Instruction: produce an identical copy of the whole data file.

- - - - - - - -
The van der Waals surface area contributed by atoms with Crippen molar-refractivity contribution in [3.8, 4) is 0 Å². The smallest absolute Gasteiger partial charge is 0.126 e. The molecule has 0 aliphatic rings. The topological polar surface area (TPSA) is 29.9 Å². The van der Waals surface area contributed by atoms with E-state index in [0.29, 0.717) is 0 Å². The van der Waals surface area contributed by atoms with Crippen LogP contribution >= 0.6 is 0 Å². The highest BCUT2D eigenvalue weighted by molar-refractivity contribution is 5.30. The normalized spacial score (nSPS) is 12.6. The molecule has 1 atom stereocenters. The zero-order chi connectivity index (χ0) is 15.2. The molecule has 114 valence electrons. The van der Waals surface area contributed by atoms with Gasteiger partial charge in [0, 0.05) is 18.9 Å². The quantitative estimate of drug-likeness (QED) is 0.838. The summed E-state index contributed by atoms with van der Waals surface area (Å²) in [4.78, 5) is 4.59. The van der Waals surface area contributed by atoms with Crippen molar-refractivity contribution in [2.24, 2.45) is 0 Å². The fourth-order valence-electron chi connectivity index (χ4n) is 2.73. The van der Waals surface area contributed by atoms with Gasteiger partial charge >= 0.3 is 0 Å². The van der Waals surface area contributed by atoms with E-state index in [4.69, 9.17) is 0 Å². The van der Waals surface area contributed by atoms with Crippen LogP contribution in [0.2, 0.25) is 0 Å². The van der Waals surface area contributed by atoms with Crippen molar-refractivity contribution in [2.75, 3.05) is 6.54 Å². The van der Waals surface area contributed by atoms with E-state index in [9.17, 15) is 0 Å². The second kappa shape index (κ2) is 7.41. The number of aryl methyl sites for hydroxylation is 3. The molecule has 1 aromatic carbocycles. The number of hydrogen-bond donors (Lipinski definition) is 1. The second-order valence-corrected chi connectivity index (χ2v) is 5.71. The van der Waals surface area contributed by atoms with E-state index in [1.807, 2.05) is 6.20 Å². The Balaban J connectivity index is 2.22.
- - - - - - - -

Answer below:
The van der Waals surface area contributed by atoms with Crippen molar-refractivity contribution in [3.8, 4) is 0 Å². The smallest absolute Gasteiger partial charge is 0.126 e. The molecule has 0 aliphatic rings. The topological polar surface area (TPSA) is 29.9 Å². The van der Waals surface area contributed by atoms with E-state index in [0.29, 0.717) is 0 Å². The van der Waals surface area contributed by atoms with Crippen LogP contribution >= 0.6 is 0 Å². The highest BCUT2D eigenvalue weighted by molar-refractivity contribution is 5.30. The normalized spacial score (nSPS) is 12.6. The molecule has 1 atom stereocenters. The zero-order chi connectivity index (χ0) is 15.2. The molecule has 114 valence electrons. The van der Waals surface area contributed by atoms with Gasteiger partial charge in [0, 0.05) is 18.9 Å². The quantitative estimate of drug-likeness (QED) is 0.838. The summed E-state index contributed by atoms with van der Waals surface area (Å²) in [4.78, 5) is 4.59. The van der Waals surface area contributed by atoms with Crippen molar-refractivity contribution in [2.24, 2.45) is 0 Å². The fourth-order valence-electron chi connectivity index (χ4n) is 2.73. The van der Waals surface area contributed by atoms with Gasteiger partial charge >= 0.3 is 0 Å². The van der Waals surface area contributed by atoms with E-state index in [4.69, 9.17) is 0 Å². The van der Waals surface area contributed by atoms with Crippen LogP contribution in [0.2, 0.25) is 0 Å². The van der Waals surface area contributed by atoms with Crippen molar-refractivity contribution in [2.75, 3.05) is 6.54 Å². The van der Waals surface area contributed by atoms with E-state index in [9.17, 15) is 0 Å². The second kappa shape index (κ2) is 7.41. The number of aryl methyl sites for hydroxylation is 3. The molecule has 1 aromatic carbocycles. The number of hydrogen-bond donors (Lipinski definition) is 1. The second-order valence-corrected chi connectivity index (χ2v) is 5.71. The van der Waals surface area contributed by atoms with E-state index in [1.807, 2.05) is 6.20 Å². The Balaban J connectivity index is 2.22.